Monday, October 31, 2016

Shelburne Museum, Part II

The second part of the visit to the Shelburne with the American Quilt Study Group was when women shared "old" quilts that they'd somehow come into possession of.  They were wonderful!

The center was pieced and the large flowers were done by broderie perse.  Some thought that some of the pieces in the star had been repaired.

This was a fabulous log cabin!!  Here's a close up:

As I recall, this was a summer quilt--no batting and no quilting.  We were wondering why the quilter decided to piece each segment of the circle rather than cutting one piece for each quarter.  Any ideas??

Definitely not OLD as the others, but fun to look at nonetheless.

A fantastic hexie quilt!  And the quilting was great as well!  Here's a close up:

Wendy Reed brought along a beautiful antique quilt she decided to replicate.  The original is underneath.  Wendy is pointing out something with her pinky on the left.  The fabric in the original was striped and you can see its use in the vine and flowers (or are they blue leaves?).

This is a better shot of the original.

This is Wendy's version of the original.  She explained about how she tried to get the right color blue and had to dye the fabric several times to get just the right shade.  Note her fabulous appliqué and quilting!  This girl doesn't win ribbons for no reason.  Her work is amazing!! Wendy asked me to present this at the meeting (since each person was only allowed to show one quilt).  I thought I should've been able to take it home then, but she didn't exactly agree!  VBG.  Beautiful job, Wendy!

The quilter put her initials in a back corner, by cross stitch.  I happened to notice it when someone turned the quilt corner over.

Next installment of this show will be the quilts there were on display in the Hat and Fragrance building of the Shelburne.  I also took pictures of some of the other exhibits, including hat boxes, coverlets and cross-stich samplers.  I just need to email them from my phone to my computer and download them.  This process is way more time consuming than it used to be!  When I saw Lori last week, she was showing me that SHE still has the blogger app on HER phone but we couldn't figure out how she could beam it over to me!! VBG

Happy Halloween.  We are going to take the two little darlings out tonight to the neighbors.  I will be sure to show you pictures of them all dressed up in their costumes!

Friday, October 28, 2016

Shelburne Museum - part I

We sure do feel lucky that we were in Maine LAST week instead of this week.  We had 70* days, went sailing, took another boat ride and walked around in capris and t-shirts (well, I did; my dh was in jeans! VBG).  This week?  It's snowing!! EEEEK.

I promised you pictures from the visit to the Shelburne.  I'm going to first show you pictures from the grounds.  Then I'll show you pictures of the 4 quilts that the women who work there shared from the Museum's collection.

You can probably tell that this was taken from inside since it was raining at that point and we were in our study group.

The Shelburne has much more than just quilts.  This was a lighthouse on the grounds.  I didn't get inside but my dh said it was awesome.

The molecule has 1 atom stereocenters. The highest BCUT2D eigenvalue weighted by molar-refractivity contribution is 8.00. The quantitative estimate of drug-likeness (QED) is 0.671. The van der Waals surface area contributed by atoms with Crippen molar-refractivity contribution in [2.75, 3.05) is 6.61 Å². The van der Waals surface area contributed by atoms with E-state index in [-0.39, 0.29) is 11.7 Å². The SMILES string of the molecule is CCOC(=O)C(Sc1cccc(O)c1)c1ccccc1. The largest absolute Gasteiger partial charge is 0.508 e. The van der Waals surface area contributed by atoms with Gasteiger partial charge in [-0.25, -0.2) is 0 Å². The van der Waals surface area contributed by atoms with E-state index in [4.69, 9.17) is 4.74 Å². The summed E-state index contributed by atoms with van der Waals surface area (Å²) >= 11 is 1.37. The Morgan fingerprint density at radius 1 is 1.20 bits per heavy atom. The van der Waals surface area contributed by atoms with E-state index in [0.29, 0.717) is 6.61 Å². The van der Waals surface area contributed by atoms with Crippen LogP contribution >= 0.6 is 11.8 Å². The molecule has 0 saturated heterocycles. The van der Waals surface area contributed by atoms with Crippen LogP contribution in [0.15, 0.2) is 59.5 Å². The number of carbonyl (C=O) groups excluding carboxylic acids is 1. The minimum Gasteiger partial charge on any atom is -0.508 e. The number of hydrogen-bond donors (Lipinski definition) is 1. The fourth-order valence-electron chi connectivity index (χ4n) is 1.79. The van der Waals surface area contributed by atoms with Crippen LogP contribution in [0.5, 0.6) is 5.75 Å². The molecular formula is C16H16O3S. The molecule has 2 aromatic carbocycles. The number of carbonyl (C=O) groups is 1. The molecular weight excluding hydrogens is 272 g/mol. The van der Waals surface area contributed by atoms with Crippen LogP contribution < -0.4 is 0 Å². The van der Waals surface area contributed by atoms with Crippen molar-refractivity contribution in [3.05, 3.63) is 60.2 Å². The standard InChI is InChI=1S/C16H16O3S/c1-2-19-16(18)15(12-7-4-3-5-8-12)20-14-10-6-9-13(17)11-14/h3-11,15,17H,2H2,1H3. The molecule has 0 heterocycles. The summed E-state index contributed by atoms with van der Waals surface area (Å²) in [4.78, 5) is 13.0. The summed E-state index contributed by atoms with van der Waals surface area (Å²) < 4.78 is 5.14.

This tree was just outside a building that contained the replica of the New York apartment of Electra Havemeyer Webb, who was the founder of the Shelburne Museum.  I was astonished to see the most amazing collection of beautiful Impressionist paintings-- Monet, Degas, Manet.

I just couldn't get enough pictures of the fall colors.

Can you believe that they had a real steamboat open for viewing?  I didn't get a chance to get inside but my dh said it was remarkable!

Okay, now for the quilts!!!  They shared 4 quilts.  We got to look at them up close, on a table.  It was a very special opportunity!

Do you notice the cut outs for the bed posts on the left??

Here is a close up of an edge:

The backing fabric was just amazing.  It looked like a kind of toile.

This is a picture of the women who showed us the quilts.  This "roll" is how they transport and store the quilts that aren't on display.  They rolled the quilt around a cardboard tube and then tied it closed with muslin.  The quilts never touched the tube as they used a protective mylar in between.  They handled the quilts with great respect and love!

This is the second quilt they showed us.  The border was appliqued down.  And the quilting was just amazing.  It had words sewn in.  I think it was the Star Spangled Banner, if I'm remembering correctly.  I think there was also personal information sewn in, although that was difficult to read.

Here are some close ups:

The original fabric is deteriorating in places but the overall quilt is still intact.  Note the quilting!

Here you can see the appliqued border.  Note that one side had a fringe sewn on the end!

I am a sucker for a feathered star and this was an excellent example of a variation.

This was the third quilt they showed us:

The most interesting aspect of this quilt (aside from the gorgeous piecing!) was that it is an example of the pot holder method of quilting.  What was unusual was the it was done in a circle.  Wendy Reed, who has done many quilts this way, explained to us how this was actually constructed.

If you look closely you will see the little seam on the outside edge where the blue binding ends.  This was where she put the pieces together.

If you look very closely, you can see the seam in the blue binding.  We also had a discussion about what colors were originally in the quilt.  The pink was thought to have been maybe red;  the cream was thought to have been brown.  Maybe...

Here is another close up which may enable you to see the individual units that were connected via the pot holder method:

Do you see the center section with the white binding?  That was one separate unit, joined to the other starbursts.  Personally I don't even like piecing curved units.  I couldn't imagine doing this!

I think this was my favorite of the ones they brought to show us.  Do you see the tube with the mylar?